In yet another set of experiments, they found that mice possessing certain CNS-specific T cells (those that recognize brain proteins) performed better in some memory tasks than mice lacking the cells. These findings, taken together, led them to suspect that the primary role of the CNS-specific T cells is to enable certain brain regions to form new nerve cells so as to maintain the capacity for learning and memory, and that their observed role in pathological situations is an extension of this primary role. The work is an outcome of a long-term collaborative effort of Prof. Schwartz and Dr. Jonathan Kipnis (a former student and post-doctoral fellow in Schwartz’s lab and now assistant professor at the University of Nebraska), together with graduate students Yaniv Ziv, Noga Ron and Oleg Butovsky, and in collaboration with Dr. Hagit Cohen of the Ben-Gurion University of the Negev, Beersheba.

Schwartz points out that autoimmune T cells don’t affect levels of intelligence or motivation; rather, they allow the organism to achieve the full potential of its brainpower. "These findings," she says, "give new meaning to ‘a healthy mind in a healthy body.’ They open up exciting new prospects for the treatment of cognitive loss." Knowledge that the immune system contributes to nerve cell renewal may have far-reaching implications for the elderly, in particular, because aging is known to be associated with a drop in immune system function accompanied by a decrease in new brain cell formation and memory skills. By manipulating and boosting the immune system, it might be possible to prevent or slow age-related memory loss.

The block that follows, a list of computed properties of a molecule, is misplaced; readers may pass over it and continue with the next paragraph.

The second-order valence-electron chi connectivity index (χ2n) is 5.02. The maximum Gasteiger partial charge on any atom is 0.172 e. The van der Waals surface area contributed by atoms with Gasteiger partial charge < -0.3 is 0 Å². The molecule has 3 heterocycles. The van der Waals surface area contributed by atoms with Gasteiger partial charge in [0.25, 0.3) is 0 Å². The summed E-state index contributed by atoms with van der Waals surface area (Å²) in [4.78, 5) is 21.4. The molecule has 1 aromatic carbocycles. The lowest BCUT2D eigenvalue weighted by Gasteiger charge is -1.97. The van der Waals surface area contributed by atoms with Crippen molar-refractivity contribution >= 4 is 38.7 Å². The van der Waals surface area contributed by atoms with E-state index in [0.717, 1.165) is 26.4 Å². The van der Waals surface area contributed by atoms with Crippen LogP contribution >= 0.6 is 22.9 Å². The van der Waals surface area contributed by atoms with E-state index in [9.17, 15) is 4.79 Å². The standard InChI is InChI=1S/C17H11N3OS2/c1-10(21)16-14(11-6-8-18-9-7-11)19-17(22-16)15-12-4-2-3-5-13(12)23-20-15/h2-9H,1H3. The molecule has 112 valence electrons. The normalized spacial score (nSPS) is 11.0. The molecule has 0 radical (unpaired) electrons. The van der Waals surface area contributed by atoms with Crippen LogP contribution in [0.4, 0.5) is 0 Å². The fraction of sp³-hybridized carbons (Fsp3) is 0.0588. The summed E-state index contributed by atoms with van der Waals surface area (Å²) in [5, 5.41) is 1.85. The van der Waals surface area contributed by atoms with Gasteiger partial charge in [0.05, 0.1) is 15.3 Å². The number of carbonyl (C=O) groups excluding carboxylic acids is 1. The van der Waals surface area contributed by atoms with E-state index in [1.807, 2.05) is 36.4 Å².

Prof. Michal Schwartz's research is supported by the Nella and Leon Benoziyo Center for Neurological Diseases; the Carl and Micaela Einhorn-Dominic Brain Research Institute; the Alan T. Brown Foundation to Cure Paralysis; Mr. and Mrs. Irwin Green, Boca Raton, FL; Mr. Gerald Kaufman, Chicago, IL; and Mr. and Mrs. Richard D. Siegal, New York, NY. Prof. Schwartz is the incumbent of the Maurice and Ilse Katz Professorial Chair of Neuroimmunology.

Healthier mice have shorter routes



'T' for Trauma

In addition to the maintenance of brain cell renewal and cognitive abilities, T cells that recognize brain antigens may improve the ability of mice to cope and to adapt their behavior to stressful life events. Mice that lack these cells manifest responses typical of those of post-traumatic stress disorder (PTSD). This finding of Drs. Cohen and Kipnis and Prof. Schwartz's team has recently been published in the Journal of Neurobiology.
Schwartz says that these results may, in the future, lead to the development of T-cell-based vaccines, which might be used to help prevent the development of PTSD following stressful episodes.